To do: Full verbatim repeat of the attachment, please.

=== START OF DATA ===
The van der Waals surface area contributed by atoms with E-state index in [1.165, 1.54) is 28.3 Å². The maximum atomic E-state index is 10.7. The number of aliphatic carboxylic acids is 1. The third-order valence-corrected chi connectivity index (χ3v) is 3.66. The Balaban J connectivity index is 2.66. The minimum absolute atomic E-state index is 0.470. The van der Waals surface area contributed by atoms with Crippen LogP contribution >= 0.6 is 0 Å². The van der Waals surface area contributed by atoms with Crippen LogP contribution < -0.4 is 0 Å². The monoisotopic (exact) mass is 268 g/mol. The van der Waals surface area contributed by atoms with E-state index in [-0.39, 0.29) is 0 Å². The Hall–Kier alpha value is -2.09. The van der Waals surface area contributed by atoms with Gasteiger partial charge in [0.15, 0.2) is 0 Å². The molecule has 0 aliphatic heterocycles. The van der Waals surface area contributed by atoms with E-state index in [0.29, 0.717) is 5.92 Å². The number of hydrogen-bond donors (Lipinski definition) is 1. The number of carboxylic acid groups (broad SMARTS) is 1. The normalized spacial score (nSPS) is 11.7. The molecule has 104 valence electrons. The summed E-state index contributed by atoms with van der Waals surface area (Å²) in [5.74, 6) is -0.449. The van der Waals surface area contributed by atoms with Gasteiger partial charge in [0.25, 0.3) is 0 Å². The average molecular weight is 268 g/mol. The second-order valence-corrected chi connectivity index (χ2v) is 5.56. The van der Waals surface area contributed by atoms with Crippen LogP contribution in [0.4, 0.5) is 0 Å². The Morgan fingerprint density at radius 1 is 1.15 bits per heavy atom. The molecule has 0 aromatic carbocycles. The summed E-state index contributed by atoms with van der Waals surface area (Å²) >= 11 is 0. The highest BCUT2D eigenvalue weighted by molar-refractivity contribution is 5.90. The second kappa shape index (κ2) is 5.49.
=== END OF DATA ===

The van der Waals surface area contributed by atoms with E-state index in [1.165, 1.54) is 28.3 Å². The maximum atomic E-state index is 10.7. The number of aliphatic carboxylic acids is 1. The third-order valence-corrected chi connectivity index (χ3v) is 3.66. The Balaban J connectivity index is 2.66. The minimum absolute atomic E-state index is 0.470. The van der Waals surface area contributed by atoms with Crippen LogP contribution >= 0.6 is 0 Å². The van der Waals surface area contributed by atoms with Crippen LogP contribution < -0.4 is 0 Å². The monoisotopic (exact) mass is 268 g/mol. The van der Waals surface area contributed by atoms with E-state index in [-0.39, 0.29) is 0 Å². The Hall–Kier alpha value is -2.09. The van der Waals surface area contributed by atoms with Gasteiger partial charge in [0.15, 0.2) is 0 Å². The molecule has 0 aliphatic heterocycles. The van der Waals surface area contributed by atoms with E-state index in [0.29, 0.717) is 5.92 Å². The number of hydrogen-bond donors (Lipinski definition) is 1. The number of carboxylic acid groups (broad SMARTS) is 1. The normalized spacial score (nSPS) is 11.7. The molecule has 104 valence electrons. The summed E-state index contributed by atoms with van der Waals surface area (Å²) in [5.74, 6) is -0.449. The van der Waals surface area contributed by atoms with Gasteiger partial charge in [0.25, 0.3) is 0 Å². The average molecular weight is 268 g/mol. The second-order valence-corrected chi connectivity index (χ2v) is 5.56. The van der Waals surface area contributed by atoms with Crippen LogP contribution in [0.4, 0.5) is 0 Å². The Morgan fingerprint density at radius 1 is 1.15 bits per heavy atom. The molecule has 0 aromatic carbocycles. The summed E-state index contributed by atoms with van der Waals surface area (Å²) >= 11 is 0. The highest BCUT2D eigenvalue weighted by molar-refractivity contribution is 5.90. The second kappa shape index (κ2) is 5.49.